A new product that delivers as much caffeine as a large cup of coffee, simply be breathing into a tube, has some politicians and health care providers concerned.
From the Associated Press: "The product, called AeroShot, went on the market late last month in Massachusetts and New York, and is also available in France. A single unit costs $2.99 at convenience, mom-and-pop, liquor and online stores. ... Biomedical engineering professor David Edwards said AeroShot is safe and does not contain common additives, like taurine, used to amplify the caffeine effect in common energy drinks. Each grey-and-yellow plastic canister contains 100 milligrams of caffeine powder, about the amount in a large cup of coffee, plus B vitamins."
And from the New York Daily News: "But Sen. Charles Schumer is worried that the product, which Edwards developed with a French company, could fuel club kids to party until they drop dead. Fearing it could become another Four Loko, the caffeinated alcohol drink the State Liquor Authority removed from shelves last year, Schumer has asked the FDA to test AeroShot to ensure its safety.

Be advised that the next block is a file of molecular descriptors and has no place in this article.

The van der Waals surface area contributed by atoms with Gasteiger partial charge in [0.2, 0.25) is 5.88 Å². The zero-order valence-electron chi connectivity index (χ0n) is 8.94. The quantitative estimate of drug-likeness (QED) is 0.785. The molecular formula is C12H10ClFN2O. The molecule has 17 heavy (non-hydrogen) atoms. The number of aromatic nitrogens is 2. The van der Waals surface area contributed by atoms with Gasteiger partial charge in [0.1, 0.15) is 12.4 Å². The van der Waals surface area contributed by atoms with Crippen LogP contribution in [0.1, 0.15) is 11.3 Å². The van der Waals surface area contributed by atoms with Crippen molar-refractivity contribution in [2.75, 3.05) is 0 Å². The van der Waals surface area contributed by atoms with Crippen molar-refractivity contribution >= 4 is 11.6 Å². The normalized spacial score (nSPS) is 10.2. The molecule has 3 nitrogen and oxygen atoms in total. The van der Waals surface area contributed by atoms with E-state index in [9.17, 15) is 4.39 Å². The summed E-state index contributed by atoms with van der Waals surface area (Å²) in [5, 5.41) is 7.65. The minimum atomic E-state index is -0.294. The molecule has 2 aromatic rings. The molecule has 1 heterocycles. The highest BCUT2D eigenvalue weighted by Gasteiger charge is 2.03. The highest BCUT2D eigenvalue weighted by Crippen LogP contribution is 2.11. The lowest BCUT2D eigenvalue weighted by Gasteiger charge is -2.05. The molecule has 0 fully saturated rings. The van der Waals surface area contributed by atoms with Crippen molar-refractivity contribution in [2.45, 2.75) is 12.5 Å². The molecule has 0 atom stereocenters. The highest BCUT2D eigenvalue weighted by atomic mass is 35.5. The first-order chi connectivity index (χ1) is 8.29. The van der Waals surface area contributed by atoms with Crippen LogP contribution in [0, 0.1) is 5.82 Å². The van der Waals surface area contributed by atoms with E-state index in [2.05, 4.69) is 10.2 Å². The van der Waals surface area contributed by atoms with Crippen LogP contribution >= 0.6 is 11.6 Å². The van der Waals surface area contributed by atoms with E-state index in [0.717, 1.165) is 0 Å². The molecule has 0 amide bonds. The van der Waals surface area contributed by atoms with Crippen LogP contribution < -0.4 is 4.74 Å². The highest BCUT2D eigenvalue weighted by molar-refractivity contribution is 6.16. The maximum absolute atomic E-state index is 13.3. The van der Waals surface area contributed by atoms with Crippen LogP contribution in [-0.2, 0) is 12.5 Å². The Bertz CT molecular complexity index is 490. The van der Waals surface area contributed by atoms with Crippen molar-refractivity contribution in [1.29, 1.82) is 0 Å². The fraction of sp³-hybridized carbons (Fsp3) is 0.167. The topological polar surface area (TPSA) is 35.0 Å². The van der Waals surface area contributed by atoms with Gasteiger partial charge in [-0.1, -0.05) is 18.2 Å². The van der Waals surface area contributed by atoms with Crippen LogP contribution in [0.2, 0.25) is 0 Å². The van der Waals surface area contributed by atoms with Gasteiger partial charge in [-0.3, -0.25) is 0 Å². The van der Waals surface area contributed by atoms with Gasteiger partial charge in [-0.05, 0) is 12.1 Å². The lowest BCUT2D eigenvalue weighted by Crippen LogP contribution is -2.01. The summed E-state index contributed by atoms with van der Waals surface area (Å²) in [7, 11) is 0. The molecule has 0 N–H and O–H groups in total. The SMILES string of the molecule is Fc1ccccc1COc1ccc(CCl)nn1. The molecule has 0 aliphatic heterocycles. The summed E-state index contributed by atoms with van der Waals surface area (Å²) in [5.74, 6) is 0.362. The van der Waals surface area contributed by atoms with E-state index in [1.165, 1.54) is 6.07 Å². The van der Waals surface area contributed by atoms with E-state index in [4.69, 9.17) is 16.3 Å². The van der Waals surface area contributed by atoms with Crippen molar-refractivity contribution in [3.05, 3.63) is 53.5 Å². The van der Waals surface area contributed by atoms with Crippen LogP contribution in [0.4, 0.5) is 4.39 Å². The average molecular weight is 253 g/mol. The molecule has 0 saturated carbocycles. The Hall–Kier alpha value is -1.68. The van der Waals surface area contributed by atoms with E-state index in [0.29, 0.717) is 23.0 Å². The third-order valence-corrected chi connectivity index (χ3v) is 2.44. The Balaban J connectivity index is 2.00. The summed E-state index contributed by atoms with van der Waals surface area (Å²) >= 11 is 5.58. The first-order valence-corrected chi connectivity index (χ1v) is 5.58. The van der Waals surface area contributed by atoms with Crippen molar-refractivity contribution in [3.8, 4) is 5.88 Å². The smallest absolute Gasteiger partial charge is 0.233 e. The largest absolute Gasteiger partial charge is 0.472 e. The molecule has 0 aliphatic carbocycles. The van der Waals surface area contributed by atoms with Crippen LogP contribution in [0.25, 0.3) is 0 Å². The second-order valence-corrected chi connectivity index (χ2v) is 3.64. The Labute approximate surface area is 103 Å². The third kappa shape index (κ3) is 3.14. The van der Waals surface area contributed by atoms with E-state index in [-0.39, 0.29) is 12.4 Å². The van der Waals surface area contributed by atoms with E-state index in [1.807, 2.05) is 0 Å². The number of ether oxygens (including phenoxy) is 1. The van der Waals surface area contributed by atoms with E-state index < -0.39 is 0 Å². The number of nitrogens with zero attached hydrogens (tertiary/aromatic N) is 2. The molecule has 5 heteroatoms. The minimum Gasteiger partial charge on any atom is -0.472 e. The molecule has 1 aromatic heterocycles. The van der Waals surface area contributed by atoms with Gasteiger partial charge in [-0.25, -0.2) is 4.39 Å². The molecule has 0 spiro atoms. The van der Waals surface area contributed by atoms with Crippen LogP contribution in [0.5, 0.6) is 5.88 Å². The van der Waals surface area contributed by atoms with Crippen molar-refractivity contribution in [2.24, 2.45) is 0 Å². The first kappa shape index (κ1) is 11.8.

Tie this product launch into a broader story about teens and caffeine use and the prevalence of energy drinks.
Talk with teens about Aeroshot and whether they would try it, although the manufacturer says it is targeted at those 18 and older.
Talk with local doctors about teens and caffeine. Have they seen cases where they have asked families to help their children cut down on caffeine and energy drinks?
Publish a poll. Ask readers how many servings of caffeinated drinks they have each day.